When Ed Lee and I were working on Petal we needed some sort of commit protocol to make sure global operations in the distributed system completed correctly in the presence of server failures. We knew about 3PC and studied a description of it in Bernstein, Hadzilacos, and Goodman’s book Concurrency Control and Recovery in Database Systems. We found the protocol a bit difficult to understand and therefore abandoned our attempts at implementing it. At around this time, Mike Schroeder told us about a protocol for consensus that Leslie Lamport had invented and suggested we ask him about it. Leslie gave Ed a copy of the Part-Time Parliament tech report, which we both enjoyed reading. I particularly liked its humour and to this day, cannot understand why people don’t like that tech report. Paxos had all the necessary properties we wanted for our system and we figured we could implement it. Leslie provided essential consulting help as well, which resulted in the first implementation of the Paxos algorithm (including dynamic reconfiguration) as far as I am aware. A year later, when we needed a distributed lock server for the Frangipani file system we used Paxos again.
So, I thought that maybe the time had come to try publishing it again.
Meanwhile, the one exception in this dismal tale was Butler Lampson, who immediately understood the algorithm’s significance. He mentioned it in lectures and in a paper, and he interested Nancy Lynch in it. De Prisco, Lynch, and Lampson published their version of a specification and proof. Their papers made it more obvious that it was time for me to publish my paper. So, I proposed to Ken Birman, who was then the editor of TOCS, that he publish it. He suggested revising it, perhaps adding a TLA specification of the algorithm. But rereading the paper convinced me that the description and proof of the algorithm, while not what I would write today, was precise and rigorous enough. Admittedly, the paper needed revision to take into account the work that had been published in the intervening years. As a way of both carrying on the joke and saving myself work, I suggested that instead of my writing a revision, it be published as a recently rediscovered manuscript, with annotations by Keith Marzullo. Marzullo was willing, Birman agreed, and the paper finally appeared.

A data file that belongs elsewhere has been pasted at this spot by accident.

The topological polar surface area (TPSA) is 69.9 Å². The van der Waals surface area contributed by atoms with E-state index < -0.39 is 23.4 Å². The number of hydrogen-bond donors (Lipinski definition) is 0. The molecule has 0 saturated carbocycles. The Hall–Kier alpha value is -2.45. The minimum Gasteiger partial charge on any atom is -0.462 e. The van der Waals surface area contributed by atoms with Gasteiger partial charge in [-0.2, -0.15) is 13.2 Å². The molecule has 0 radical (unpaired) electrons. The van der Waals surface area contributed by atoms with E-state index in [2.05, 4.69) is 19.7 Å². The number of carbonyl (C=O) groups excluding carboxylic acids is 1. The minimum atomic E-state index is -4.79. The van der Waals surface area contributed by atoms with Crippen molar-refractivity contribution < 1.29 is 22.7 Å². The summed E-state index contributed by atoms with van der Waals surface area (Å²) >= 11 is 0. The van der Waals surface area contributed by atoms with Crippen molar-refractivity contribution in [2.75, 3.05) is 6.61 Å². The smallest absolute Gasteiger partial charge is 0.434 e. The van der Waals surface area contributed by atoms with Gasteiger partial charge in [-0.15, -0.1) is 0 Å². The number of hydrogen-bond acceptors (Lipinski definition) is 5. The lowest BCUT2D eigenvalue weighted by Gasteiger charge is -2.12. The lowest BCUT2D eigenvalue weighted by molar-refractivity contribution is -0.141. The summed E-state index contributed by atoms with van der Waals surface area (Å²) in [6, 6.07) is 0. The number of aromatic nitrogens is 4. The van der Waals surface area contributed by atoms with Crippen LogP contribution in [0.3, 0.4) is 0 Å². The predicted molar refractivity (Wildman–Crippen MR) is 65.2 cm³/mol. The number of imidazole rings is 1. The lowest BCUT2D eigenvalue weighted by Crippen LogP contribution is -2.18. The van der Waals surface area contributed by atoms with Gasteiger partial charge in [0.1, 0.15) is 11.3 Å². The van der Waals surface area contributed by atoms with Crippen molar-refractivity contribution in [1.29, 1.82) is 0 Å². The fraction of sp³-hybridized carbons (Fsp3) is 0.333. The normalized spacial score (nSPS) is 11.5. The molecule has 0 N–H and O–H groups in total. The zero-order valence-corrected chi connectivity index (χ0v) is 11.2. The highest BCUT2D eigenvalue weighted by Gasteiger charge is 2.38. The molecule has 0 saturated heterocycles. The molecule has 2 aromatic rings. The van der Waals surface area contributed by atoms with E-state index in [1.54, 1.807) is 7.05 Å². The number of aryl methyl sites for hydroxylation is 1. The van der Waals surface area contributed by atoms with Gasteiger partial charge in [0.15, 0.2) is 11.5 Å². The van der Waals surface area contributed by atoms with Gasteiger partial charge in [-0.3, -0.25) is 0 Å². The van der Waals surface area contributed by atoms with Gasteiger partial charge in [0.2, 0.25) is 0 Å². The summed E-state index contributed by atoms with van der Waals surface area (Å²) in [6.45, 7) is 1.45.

There was an amusing typesetting footnote to this. To set off Marzullo’s annotations, I decided that they should be printed on a gray background. ACM had recently acquired some wonderful new typesetting software, and TOCS was not accepting camera-ready copy. Unfortunately, their wonderful new software could not do shading. So, I had to provide camera-ready copy for the shaded text. Moreover, their brilliant software could accept this copy only in floating figures, so Marzullo’s annotations don’t appear quite where they should. Furthermore, their undoubtedly expensive software wasn’t up to typesetting serious math. (After all, it’s a computing journal, so why should they have to typeset formulas?) Therefore, I had to provide the camera-ready copy for the definitions of the invariants in section A2, which they inserted as Figure 3 in the published version. So, the fonts in that figure don’t match those in the rest of the paper.
This paper won an ACM SIGOPS Hall of Fame Award in 2012.
This paper was first submitted in 1990, setting a personal record for publication delay that has since been broken by .